Bible Meaning: Martial peak, rock of Ares
Strong's Concordance #G697
Ares was the Greek deity of war. Areopagus and Mars Hill in Athens are synonymous Biblical references.
The Areopagus, which Luke also calls Mars Hill in the KJV (Acts 17:22), was a rocky outcrop near the Acropolis in Athens. The seminal reference work, the Life and Epistles of Paul by Conybeare and Howson, states the following about this location.
"The place to which they took Paul was the summit of the hill of Areopagus (Mars Hill), where the most awful court of judicature had sat from time immemorial, to pass sentence on the greatest criminals, and to decide the most solemn questions connected with religion.
"The judges sat in the open air, upon seats hewn out in the rock, on a platform which was ascended by a flight of stone steps immediately from the Agora.
"On this spot a long series of awful causes, connected with crime and religion, had been determined, beginning with the legendary trial of Mars, which gave to the place its name of "Mars' Hill"" (Life and Epistles of Paul, chapter 10).
How did Paul get there?
The Apostle Paul, during his second missionary journey, was evangelizing the city of Berea. Jews, however, from Thessalonica came into the city and began to turn the inhabitants against the apostle. Sensing the danger to his life, church members escort Paul out of the city and to Athens (Acts 17:13 - 15).
Paul, once in Athens, had a little time on his hands as he waited for Timothy and Silas to join him. Stirred by the plethora of pagan gods worshipped in the city, the apostle begins to evangelize the inhabitants. Philosophers in the city hear his teachings and take him to the Areopagus (Mars Hill) so that he can further elaborate on his teachings (Acts 17:18 - 21).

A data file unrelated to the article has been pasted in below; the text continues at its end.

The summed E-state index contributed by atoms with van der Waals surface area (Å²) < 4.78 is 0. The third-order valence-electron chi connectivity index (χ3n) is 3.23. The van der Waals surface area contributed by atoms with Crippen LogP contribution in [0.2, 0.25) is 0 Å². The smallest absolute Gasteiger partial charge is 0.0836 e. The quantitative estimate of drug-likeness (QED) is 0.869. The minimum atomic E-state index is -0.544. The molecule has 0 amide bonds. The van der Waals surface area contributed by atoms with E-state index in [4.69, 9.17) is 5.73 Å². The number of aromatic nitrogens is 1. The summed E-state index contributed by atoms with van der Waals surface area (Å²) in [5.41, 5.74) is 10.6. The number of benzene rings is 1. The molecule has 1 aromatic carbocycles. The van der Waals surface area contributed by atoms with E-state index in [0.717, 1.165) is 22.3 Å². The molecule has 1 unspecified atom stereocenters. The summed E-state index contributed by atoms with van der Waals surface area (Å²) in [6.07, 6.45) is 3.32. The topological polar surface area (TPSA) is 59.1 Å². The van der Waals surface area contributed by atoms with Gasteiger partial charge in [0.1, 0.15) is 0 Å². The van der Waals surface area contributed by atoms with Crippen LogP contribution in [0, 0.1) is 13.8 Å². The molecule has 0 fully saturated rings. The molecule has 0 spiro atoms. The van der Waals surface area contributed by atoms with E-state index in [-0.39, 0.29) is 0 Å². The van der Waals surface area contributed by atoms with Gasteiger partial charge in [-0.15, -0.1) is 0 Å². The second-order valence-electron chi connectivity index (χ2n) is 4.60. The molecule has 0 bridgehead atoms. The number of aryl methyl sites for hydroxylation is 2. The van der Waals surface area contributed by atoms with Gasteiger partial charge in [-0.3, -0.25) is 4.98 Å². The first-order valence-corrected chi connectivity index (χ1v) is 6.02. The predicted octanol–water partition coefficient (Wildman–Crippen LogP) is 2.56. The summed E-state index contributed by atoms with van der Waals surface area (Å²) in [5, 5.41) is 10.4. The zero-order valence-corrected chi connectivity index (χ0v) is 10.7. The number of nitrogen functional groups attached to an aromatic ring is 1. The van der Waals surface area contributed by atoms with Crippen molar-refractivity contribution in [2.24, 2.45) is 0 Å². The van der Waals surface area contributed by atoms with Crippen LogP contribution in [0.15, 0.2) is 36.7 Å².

Any fruit produced?
Paul's message at the Areopagus (Mars Hill), found in Acts 17:22 - 31, seems to have produced at least some fruit. A man named Dionysius (a prominent citizen and member of the Athenian Supreme Court), a woman named Damaris, and possibly others became Christians (Acts 17:34).
Acts 17:18 - 19, 22 - 23
Then certain philosophers of the Epicureans, and of the Stoicks, encountered him. And some said, What will this babbler say? other some, He seemeth to be a setter forth of strange gods: because he preached unto them Jesus, and the resurrection.
And they took him, and brought him unto Areopagus, saying, May we know what this new doctrine, whereof thou speakest, is? . . .
Then Paul stood in the midst of Mars' hill, and said, Ye men of Athens, I perceive that in all things ye are too superstitious.
For as I passed by, and beheld your devotions, I found an altar with this inscription, TO THE UNKNOWN GOD. Whom therefore ye ignorantly worship, him declare I unto you . . .